Will marketers and retail stores land on Santa’s naughty or nice list this year?
It’s that time a year again — the holidays are upon us and the holiday-shopping season is in full swing.
Yet retail analytics firm ShopperTrak predicts the sales this holiday season will be the worst since 2009. Consequently, some concerned retailers reacted by jumpstarting their holiday marketing efforts to offer seasonal discounts earlier than ever.
“Kicking off the holiday season with early bargains, such as Black Friday or should I say ‘Black Thanksgiving,’ actually hurts retailers. And retail stores lose so much money from starting the holiday deals early,” said Cory Williams, supervisor and marketing intern at Lucky Brand in Del. “For instance, the Lucky Brand store I work at made $27,000 on Thanksgiving evening and Black Friday combined — making $4,000 less than last year. Without the holiday deals, we could have made around $55,000.”
Then, proving the forecast for a weak holiday season, Black Friday sales plummeted despite retail stores — such as Target and Macy’s — opening their doors at 8 p.m. on Thanksgiving and staying open through Black Friday.
“I believe holiday sales are down because the shopping culture has shifted. People would rather stay in the comfort of their own homes and shop online instead of leaving their families on Thanksgiving to get the Black Friday doorbusters,” said Jon Pepper, a public relations (PR) major and AJF-PRSSA’s PR director at Rowan University.
Despite the reduction of Black Friday sales, Cyber Monday sales hit a record high — indicating that online shopping for holiday gifts increased and turned into a bigger trend.
“The increased emphasis on online discounts caused a decrease for in-store sales,” said Pepper. “Now, stores must compete in the e-commerce realm in order to stay relevant.”
Williams, as a retail and marketing expert, suggests that retailers can combat the low projection of holiday sales by cranking up and customizing their online and in-store efforts to make consumers feel special.
Even as a consumer, Pepper’s recommendations are similar and he said, “Retailers should go back to focusing more on their consumers’ needs.”
Furthermore, in today’s economy, research studies and news stories help show that it’s all about consumers being able to get the most bang for their buck.
“In-store perks [such as coupons, discounts or other events] work best to get my business. For instance: During GameStop’s holiday sales [which the company advertises online] — if you buy two used games, you get one free. This clearly describes the benefit of shopping with them and is a nice bonus. ‘Who doesn’t love free stuff?'” said Pepper.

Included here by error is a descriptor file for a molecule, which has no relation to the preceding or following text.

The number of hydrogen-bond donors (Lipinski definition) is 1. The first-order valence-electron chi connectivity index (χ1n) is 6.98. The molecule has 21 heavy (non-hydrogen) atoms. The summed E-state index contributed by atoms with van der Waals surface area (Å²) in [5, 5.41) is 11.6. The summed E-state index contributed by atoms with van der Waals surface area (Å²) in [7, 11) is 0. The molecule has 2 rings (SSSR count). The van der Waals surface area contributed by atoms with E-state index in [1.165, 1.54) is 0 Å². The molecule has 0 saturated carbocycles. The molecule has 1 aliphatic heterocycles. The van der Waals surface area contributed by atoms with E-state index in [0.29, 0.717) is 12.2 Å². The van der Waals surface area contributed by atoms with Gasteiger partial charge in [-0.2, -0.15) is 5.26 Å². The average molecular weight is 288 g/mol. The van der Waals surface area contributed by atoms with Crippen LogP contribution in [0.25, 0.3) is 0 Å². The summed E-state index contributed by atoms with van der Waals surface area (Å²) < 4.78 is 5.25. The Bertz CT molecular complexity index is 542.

But what does this all mean? Does this mean that retailers will have to continue starting earlier and keeping up with online marketing trends to get you through their doors?
According to Williams and Forbes — the traditional marketing model left and may not come back, and marketers may need to recalibrate their approaches in marketing to consumers for 2014.
“The fact that cyber sales are at an all-time high shows a clear change in consumer behavior, but it also shows a shift in retail tactics,” said Pepper. “Many retailers, such as Target, offer online sales in addition to in-store deals. After all, online, social media and mobile advertising have become the biggest, most efficient mediums to reach the consumers. It is easier to drive traffic to online and mobile sites from social media and online advertising than it is to bring customers to the store.”
And with the changing nature of marketing to consumers, it’s harder for marketers to make their advertisements standout during the holidays. In general, people have learned to tune out advertising — especially, during the holidays. We’re so used to seeing “save this” or “buy here” that it becomes so natural to disregard advertisements.
If marketers keep up with the game-changing trends, will their strategies and tactics persuade consumers to go on gift-buying shopping sprees before the holidays are over — or will the holiday season leave behind a lump of coal?
Most news articles and shopping studies point to coal. But both Williams and Pepper argue that if marketers and retailers use new marketing trends — mixed with original, simple (easy to understand) and concise advertisements that show a brand’s value to consumers — then Santa may leave increased sales revenue in retails stores’ stockings.
Check out the following infographic I made to elaborate on this information and tie it into a bow:
Sources for this infographic’s information: ShopperTrak and Adobe Digital Index 2013.